When we’re talking about torture, we should perhaps begin with what the people in charge have done to the English language. Most dictionaries define the word ‘enhance’ as “to make greater, as in value or beauty .. as in, the candlelight enhanced her beauty”.
In the world of the CIA since 9/11, the code phrase for torture is “enhanced interrogation”. It refers to all sorts of horrid practices designed to force prisoners to talk, and give up vital information.
Torture has been around for thousands of years, but in the 21st century so-called civilized countries like the U.S. and Canada put their signatures on international treaties in which they solemnly promise not to do it. The Senate report, released in Washington this past week, reaffirms once more that such treaties are not worth the paper they appear on.
You don’t think Canadians are involved in this? Talk to a man named Maher Arar, a Canadian who ended up on the rack in Syria because he was suspected of having ties to Al Qaeda. After holding him for a year, and putting him through a living hell, even the Syrians were prepared to say that Arar was innocent. Although his nightmare began when the Liberals were in office in Ottawa, Stephen Harper and company eventually did the right thing and gave Mr. Arar millions in compensation.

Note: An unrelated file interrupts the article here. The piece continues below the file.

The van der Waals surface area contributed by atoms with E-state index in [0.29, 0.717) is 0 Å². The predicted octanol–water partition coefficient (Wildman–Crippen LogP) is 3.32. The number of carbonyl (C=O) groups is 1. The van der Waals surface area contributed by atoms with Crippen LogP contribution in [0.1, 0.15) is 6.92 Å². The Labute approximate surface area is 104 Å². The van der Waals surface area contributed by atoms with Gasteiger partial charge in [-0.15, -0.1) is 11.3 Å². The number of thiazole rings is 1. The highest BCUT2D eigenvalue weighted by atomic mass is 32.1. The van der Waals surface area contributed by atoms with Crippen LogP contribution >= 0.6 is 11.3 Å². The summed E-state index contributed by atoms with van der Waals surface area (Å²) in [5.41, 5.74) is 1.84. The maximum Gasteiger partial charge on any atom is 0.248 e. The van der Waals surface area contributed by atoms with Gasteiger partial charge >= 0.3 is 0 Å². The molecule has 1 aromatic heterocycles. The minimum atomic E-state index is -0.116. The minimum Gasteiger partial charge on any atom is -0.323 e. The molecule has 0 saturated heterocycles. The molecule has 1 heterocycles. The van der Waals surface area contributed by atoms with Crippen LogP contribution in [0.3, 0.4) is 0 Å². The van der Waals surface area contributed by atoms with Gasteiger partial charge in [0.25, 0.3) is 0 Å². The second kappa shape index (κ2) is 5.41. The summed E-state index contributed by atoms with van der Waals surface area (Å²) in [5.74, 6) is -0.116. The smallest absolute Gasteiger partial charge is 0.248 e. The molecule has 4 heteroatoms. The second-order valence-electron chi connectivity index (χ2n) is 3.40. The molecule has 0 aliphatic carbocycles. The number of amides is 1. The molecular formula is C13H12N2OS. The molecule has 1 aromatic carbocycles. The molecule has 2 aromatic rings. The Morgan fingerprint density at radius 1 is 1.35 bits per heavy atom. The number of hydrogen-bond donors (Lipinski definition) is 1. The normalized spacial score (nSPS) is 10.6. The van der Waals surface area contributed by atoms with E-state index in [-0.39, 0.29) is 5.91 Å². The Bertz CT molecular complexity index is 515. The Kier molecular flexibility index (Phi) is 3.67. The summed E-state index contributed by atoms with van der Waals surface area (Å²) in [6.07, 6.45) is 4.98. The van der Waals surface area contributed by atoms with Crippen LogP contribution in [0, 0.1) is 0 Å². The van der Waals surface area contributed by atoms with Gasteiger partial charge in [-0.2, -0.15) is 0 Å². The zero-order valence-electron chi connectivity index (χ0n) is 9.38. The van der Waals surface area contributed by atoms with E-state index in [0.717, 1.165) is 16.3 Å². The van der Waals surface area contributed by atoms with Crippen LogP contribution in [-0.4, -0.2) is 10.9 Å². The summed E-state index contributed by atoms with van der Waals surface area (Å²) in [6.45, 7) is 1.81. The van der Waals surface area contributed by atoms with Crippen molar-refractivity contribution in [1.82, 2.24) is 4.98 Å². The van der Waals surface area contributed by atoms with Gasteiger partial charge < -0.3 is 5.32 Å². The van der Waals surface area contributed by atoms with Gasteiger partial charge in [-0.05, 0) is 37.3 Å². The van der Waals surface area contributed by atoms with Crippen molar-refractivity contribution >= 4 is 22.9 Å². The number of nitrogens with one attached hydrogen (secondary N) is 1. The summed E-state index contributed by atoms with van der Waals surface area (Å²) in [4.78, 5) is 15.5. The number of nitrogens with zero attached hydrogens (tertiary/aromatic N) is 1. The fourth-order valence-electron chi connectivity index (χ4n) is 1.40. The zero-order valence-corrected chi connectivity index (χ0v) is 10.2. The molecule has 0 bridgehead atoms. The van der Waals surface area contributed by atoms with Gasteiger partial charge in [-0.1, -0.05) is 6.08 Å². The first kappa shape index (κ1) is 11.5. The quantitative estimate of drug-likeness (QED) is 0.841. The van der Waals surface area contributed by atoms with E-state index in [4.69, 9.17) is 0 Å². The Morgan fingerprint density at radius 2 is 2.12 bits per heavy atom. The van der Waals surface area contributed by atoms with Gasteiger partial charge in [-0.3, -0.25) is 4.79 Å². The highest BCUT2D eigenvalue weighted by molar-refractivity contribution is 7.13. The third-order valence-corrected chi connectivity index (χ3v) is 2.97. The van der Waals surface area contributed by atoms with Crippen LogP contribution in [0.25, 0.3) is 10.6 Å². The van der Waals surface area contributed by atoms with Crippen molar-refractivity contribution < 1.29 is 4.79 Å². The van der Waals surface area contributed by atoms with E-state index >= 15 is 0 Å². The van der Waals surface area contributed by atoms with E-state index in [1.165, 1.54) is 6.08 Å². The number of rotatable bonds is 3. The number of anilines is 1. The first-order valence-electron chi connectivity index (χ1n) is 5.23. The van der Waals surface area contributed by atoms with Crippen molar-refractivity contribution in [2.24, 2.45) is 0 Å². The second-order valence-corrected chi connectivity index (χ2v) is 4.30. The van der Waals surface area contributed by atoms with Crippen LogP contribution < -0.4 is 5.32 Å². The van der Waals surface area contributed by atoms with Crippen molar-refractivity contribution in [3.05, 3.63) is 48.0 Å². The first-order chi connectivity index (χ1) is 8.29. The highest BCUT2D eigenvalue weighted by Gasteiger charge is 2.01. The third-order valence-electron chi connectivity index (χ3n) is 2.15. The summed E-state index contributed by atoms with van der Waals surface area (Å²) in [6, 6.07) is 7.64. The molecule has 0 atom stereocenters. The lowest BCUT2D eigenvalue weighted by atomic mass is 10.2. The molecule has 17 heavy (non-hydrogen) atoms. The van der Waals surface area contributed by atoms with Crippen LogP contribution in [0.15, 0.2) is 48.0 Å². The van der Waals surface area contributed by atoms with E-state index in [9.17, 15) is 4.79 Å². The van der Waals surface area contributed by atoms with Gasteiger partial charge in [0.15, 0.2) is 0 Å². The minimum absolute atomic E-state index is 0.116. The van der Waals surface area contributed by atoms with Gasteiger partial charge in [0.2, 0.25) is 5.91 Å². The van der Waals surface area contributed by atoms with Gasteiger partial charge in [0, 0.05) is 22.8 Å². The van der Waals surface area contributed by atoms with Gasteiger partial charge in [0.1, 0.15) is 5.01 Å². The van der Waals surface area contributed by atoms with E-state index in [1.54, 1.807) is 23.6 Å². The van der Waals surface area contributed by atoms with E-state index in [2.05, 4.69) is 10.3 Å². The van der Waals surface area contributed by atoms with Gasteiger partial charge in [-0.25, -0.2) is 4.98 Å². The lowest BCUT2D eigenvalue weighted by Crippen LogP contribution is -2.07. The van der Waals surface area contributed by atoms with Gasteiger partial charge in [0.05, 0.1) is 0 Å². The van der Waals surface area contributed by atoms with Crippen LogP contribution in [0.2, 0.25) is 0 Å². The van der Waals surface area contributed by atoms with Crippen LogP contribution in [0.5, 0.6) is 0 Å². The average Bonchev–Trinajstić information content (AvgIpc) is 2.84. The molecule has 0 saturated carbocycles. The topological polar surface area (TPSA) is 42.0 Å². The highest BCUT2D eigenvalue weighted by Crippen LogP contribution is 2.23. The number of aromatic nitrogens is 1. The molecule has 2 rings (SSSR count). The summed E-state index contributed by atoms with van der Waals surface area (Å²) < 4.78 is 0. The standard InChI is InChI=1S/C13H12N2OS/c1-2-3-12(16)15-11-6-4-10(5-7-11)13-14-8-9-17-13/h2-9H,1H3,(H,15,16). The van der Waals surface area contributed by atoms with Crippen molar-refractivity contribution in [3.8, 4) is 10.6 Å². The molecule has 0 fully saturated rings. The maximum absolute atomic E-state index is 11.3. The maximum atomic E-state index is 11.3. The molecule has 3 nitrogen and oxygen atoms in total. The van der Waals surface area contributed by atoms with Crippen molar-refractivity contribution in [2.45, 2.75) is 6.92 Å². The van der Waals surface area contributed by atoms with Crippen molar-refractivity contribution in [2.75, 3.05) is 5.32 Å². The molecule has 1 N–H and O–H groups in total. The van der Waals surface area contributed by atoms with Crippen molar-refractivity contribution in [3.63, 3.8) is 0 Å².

His nightmare took place in Syria because, as the Senate report outlined in detail, much of America’s torture is “outsourced” to countries who don’t bother signing those noble treaties. Nine years ago, George W. Bush told the American people that his country was not involved in torturing prisoners, even though by that time the CIA had been quietly sanctioning such activity for years.
The Oscar-winning movie Zero Dark Thirty made it clear that the killing of Osama Bin Laden was made possible because of information that resulted from torture.
Another fuzzy name for it is Rendition. It seems it was ever thus, and ever more will be in many dark corners of the world.
I’m Roger Currie